Raising a German shepherd puppy requires socializing it with other dogs, avoiding physical punishment, getting it to accept its owner as the "alpha dog" and providing it with obedience training. German shepherd puppies grow up with a strong need to please their owners and a great sense of protectiveness.
As Kennels von Lotta points out, German shepherd puppies require a secure home and place in which they can nest. This place needs to be a space where humans and other dogs do not trespass. While German shepherds require socialization with other dogs, no dog should be allowed to bully a German shepherd puppy.
Because German shepherds are pack animals, they need leaders. Even before obedience training begins, a German shepherd puppy can be trained to heel and to let its humans precede it through doors. These small steps help the puppy learn to respect humans and ultimately help keep it from becoming too aggressive.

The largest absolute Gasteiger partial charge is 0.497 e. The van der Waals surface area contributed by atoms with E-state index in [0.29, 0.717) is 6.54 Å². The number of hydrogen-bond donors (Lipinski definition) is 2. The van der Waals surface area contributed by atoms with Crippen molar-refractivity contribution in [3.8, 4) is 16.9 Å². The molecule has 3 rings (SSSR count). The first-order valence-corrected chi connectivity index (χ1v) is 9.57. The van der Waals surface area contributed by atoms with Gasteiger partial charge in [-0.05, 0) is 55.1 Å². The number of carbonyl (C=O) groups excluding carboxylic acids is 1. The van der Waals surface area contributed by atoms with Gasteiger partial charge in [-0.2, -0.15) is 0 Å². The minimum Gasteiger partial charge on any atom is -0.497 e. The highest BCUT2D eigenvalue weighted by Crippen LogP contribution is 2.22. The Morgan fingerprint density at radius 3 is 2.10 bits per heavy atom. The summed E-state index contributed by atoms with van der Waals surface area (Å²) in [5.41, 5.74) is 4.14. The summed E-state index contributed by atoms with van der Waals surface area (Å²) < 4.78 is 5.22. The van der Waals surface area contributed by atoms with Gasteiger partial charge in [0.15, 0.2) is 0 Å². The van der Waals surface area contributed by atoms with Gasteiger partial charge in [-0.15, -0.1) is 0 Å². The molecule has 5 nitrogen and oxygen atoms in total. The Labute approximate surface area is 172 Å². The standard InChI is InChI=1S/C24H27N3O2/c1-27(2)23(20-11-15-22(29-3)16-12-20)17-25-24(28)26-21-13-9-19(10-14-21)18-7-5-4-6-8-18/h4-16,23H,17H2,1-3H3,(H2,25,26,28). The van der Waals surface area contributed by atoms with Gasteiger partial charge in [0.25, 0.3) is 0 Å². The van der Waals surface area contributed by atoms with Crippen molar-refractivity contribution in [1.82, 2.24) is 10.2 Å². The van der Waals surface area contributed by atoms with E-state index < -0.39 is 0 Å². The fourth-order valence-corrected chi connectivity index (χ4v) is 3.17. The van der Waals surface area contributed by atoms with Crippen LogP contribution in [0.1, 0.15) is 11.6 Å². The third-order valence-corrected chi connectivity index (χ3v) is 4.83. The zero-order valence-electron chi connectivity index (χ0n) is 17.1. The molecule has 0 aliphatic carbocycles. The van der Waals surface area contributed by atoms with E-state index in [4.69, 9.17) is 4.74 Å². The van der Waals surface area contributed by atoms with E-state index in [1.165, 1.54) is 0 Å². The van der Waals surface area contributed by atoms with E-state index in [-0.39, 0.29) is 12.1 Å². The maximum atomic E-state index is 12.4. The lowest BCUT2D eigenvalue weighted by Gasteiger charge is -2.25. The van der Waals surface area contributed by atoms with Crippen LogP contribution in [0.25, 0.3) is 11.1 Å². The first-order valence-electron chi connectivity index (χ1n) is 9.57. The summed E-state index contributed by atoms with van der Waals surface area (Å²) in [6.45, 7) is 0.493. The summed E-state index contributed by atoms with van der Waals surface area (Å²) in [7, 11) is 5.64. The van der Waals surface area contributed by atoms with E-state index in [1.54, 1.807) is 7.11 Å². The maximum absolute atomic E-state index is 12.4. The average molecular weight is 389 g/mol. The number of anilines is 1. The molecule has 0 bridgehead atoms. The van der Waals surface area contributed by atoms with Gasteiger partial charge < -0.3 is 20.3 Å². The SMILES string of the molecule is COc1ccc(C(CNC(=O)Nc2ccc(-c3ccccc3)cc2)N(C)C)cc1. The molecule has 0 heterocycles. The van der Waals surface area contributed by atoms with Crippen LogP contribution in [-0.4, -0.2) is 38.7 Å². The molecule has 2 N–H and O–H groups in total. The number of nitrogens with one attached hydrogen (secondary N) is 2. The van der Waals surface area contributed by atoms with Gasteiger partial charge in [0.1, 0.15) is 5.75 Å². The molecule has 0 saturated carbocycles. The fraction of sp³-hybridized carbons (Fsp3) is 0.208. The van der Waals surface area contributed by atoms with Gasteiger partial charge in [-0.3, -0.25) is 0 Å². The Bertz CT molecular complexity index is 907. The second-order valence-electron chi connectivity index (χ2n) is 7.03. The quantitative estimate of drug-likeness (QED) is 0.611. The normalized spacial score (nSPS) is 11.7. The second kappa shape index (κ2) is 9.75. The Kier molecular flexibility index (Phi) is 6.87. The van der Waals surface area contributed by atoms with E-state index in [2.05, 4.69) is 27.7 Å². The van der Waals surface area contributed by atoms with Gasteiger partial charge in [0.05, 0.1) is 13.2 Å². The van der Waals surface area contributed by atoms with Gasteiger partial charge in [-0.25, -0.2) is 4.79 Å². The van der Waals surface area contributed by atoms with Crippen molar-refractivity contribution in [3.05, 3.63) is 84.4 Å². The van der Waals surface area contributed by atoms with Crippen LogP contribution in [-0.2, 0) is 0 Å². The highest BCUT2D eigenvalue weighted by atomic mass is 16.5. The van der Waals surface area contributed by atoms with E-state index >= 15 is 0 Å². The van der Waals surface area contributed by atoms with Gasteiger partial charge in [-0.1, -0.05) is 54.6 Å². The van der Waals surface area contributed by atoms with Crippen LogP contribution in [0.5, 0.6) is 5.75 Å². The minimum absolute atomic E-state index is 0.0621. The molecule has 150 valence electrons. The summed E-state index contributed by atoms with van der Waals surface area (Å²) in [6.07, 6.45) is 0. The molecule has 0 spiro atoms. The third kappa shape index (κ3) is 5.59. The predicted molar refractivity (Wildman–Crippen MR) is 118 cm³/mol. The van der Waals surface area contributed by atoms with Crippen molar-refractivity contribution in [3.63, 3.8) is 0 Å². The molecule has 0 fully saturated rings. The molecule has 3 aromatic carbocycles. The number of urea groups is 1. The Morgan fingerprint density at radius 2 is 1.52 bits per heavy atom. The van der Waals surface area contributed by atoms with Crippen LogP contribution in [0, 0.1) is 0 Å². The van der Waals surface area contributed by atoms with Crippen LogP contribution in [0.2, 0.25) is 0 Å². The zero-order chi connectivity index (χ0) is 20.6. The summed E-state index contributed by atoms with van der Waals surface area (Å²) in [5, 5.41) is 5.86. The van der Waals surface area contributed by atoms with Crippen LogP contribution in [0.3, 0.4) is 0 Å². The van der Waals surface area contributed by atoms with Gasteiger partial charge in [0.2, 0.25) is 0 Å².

Even when establishing a human as the puppy's "alpha," no physical punishment should be used in training. Any physical punishment creates fear in the dog and is likely to lead to physical aggression on its part later.
Obedience training is crucial for German shepherds because they are so smart. German shepherd puppies can begin formal training at about eight weeks. Once they are trained, German shepherds have a greater sense of how their world works and their place in it.